Delaware Speedway (Johnsonverse)

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220px-Delaware Speedway Logo.jpg
Location: Delaware, Ontario
Capacity: 6,000
Owner: Johnson Industries (2009-present)
Operator: Tim Johnson (2009-present)
Opened: 1952
Type: 0.5 mile oval
Surface: Asphalt


Delaware Speedway in 2017, before renovations began.

Delaware Speedway is a half-mile paved race track that is one of the oldest continuously operating tracks in Canada. It is located a few minutes west of London, Ontario, northeast of Delaware, Ontario. It hosts stock car racing every Friday night during the summer. The track opened in 1952 as a ¼-mile dirt track and was later expanded to the ½-mile paved oval of today. Johnson Industries (Johnsonverse) CEO Tim Johnson confirmed in a 2018 announcement that it would host a NASCAR Panasonic Cup Series and Busch Series event; this is due to Southwestern Ontario's large rural conservative population in proportion to the rest of Ontario. The track has recently earned the nickname "Upside Down Darlington" as turns 1 & 2 are shorter than turns 3 & 4 respectively. It will be the second points-paying Cup Series race on a track outside of the United States of America, after Brands Hatch in Kent, England, which debuted in 2019.

The first Cup race was to be held in 2020; due to the COVID-19 pandemic, it was pushed back to 2021, before it was soon removed from the schedule due to continued lockdowns, though there are plans to include it once the pandemic is over.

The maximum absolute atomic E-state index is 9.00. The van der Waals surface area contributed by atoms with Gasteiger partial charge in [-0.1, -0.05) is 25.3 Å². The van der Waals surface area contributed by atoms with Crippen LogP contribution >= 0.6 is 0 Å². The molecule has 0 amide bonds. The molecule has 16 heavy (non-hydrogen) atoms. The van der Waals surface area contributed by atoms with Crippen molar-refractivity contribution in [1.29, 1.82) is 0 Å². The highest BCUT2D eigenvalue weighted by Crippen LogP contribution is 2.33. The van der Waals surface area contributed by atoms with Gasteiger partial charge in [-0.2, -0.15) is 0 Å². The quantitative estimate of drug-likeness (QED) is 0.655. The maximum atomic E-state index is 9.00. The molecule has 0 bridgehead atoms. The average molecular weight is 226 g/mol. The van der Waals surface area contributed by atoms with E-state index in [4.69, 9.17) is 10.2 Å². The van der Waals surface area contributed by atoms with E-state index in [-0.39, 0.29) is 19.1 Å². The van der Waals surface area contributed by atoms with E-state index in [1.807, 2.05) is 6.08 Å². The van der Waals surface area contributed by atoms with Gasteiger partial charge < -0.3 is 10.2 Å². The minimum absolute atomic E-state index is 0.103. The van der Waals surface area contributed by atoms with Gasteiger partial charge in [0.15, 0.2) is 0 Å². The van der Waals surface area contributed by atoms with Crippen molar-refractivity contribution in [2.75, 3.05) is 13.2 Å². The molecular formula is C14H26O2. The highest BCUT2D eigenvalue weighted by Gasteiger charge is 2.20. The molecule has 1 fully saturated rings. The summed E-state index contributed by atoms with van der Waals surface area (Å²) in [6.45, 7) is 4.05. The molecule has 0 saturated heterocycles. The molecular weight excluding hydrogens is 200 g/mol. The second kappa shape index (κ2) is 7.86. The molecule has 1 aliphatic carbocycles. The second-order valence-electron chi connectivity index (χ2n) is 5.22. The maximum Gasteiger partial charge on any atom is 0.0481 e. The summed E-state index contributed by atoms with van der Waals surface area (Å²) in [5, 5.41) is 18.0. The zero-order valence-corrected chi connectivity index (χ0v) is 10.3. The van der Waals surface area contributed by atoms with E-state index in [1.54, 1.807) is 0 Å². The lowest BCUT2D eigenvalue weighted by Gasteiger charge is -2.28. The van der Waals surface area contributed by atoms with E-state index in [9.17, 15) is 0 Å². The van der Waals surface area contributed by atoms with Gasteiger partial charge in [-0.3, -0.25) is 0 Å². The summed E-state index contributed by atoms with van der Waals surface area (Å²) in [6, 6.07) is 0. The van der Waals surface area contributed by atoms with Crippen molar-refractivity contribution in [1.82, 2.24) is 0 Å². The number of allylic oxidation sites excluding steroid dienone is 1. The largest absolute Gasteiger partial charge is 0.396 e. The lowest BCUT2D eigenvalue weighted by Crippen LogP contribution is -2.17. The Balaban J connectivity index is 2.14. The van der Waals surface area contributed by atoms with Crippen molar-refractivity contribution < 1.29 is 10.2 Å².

History

Opening (1952)

The track was opened in 1952 by Hugh Brodie as a 1/4 mile dirt track.

Super Modifieds (1970s)

The 1/2 mile asphalt surface is said to have been specifically built to accommodate super modified racing. The "Supers" raced at the speedway from the 1970s through 1980s before being dropped from the racing card and replaced with Super Late models. Super Modified racing did not return to Delaware Speedway until 2006 when the International Supermodified Association (ISMA) touring series made a stop. The series continues to attend the track each season, currently running two-day race weekends.

CASCAR era (1981–2005)

The history of CASCAR and Delaware Speedway are very closely connected together. Delaware is widely recognized as the “Birthplace of CASCAR”. The promoter of CASCAR, Tony Novotny, was simultaneously promoter of both CASCAR Operations and Delaware Speedway before selling the track in 2001.